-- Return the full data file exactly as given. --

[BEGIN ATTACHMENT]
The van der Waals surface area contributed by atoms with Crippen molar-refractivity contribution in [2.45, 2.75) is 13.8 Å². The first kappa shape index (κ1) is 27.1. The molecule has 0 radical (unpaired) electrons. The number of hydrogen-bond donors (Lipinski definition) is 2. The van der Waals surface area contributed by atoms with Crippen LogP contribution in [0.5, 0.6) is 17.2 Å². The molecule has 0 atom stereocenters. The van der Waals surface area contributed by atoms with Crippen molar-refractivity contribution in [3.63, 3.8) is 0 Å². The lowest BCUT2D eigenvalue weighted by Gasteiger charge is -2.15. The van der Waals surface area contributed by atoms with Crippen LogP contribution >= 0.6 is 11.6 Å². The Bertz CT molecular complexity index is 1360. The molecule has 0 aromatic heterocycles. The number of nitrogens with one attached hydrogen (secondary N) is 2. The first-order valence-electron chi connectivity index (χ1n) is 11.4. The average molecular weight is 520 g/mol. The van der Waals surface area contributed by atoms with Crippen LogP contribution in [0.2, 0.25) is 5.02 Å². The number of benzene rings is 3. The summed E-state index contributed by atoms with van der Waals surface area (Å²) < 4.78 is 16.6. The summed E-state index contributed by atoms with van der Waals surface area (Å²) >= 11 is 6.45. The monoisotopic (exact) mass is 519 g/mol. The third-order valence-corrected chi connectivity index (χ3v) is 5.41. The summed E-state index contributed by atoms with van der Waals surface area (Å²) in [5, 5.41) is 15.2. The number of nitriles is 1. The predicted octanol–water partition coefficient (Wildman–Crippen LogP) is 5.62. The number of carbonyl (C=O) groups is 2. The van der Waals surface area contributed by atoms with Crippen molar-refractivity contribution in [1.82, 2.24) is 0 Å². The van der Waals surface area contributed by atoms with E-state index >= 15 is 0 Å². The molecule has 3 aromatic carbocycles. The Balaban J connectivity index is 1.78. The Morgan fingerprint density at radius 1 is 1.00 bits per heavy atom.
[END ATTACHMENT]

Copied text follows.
The van der Waals surface area contributed by atoms with Crippen molar-refractivity contribution in [2.45, 2.75) is 13.8 Å². The first kappa shape index (κ1) is 27.1. The molecule has 0 radical (unpaired) electrons. The number of hydrogen-bond donors (Lipinski definition) is 2. The van der Waals surface area contributed by atoms with Crippen LogP contribution in [0.5, 0.6) is 17.2 Å². The molecule has 0 atom stereocenters. The van der Waals surface area contributed by atoms with Crippen molar-refractivity contribution in [3.63, 3.8) is 0 Å². The lowest BCUT2D eigenvalue weighted by Gasteiger charge is -2.15. The van der Waals surface area contributed by atoms with Crippen LogP contribution >= 0.6 is 11.6 Å². The Bertz CT molecular complexity index is 1360. The molecule has 0 aromatic heterocycles. The number of nitrogens with one attached hydrogen (secondary N) is 2. The first-order valence-electron chi connectivity index (χ1n) is 11.4. The average molecular weight is 520 g/mol. The van der Waals surface area contributed by atoms with Crippen LogP contribution in [0.2, 0.25) is 5.02 Å². The number of benzene rings is 3. The summed E-state index contributed by atoms with van der Waals surface area (Å²) < 4.78 is 16.6. The summed E-state index contributed by atoms with van der Waals surface area (Å²) >= 11 is 6.45. The monoisotopic (exact) mass is 519 g/mol. The third-order valence-corrected chi connectivity index (χ3v) is 5.41. The summed E-state index contributed by atoms with van der Waals surface area (Å²) in [5, 5.41) is 15.2. The number of nitriles is 1. The predicted octanol–water partition coefficient (Wildman–Crippen LogP) is 5.62. The number of carbonyl (C=O) groups is 2. The van der Waals surface area contributed by atoms with Crippen molar-refractivity contribution in [1.82, 2.24) is 0 Å². The van der Waals surface area contributed by atoms with E-state index >= 15 is 0 Å². The molecule has 3 aromatic carbocycles. The Balaban J connectivity index is 1.78. The Morgan fingerprint density at radius 1 is 1.00 bits per heavy atom.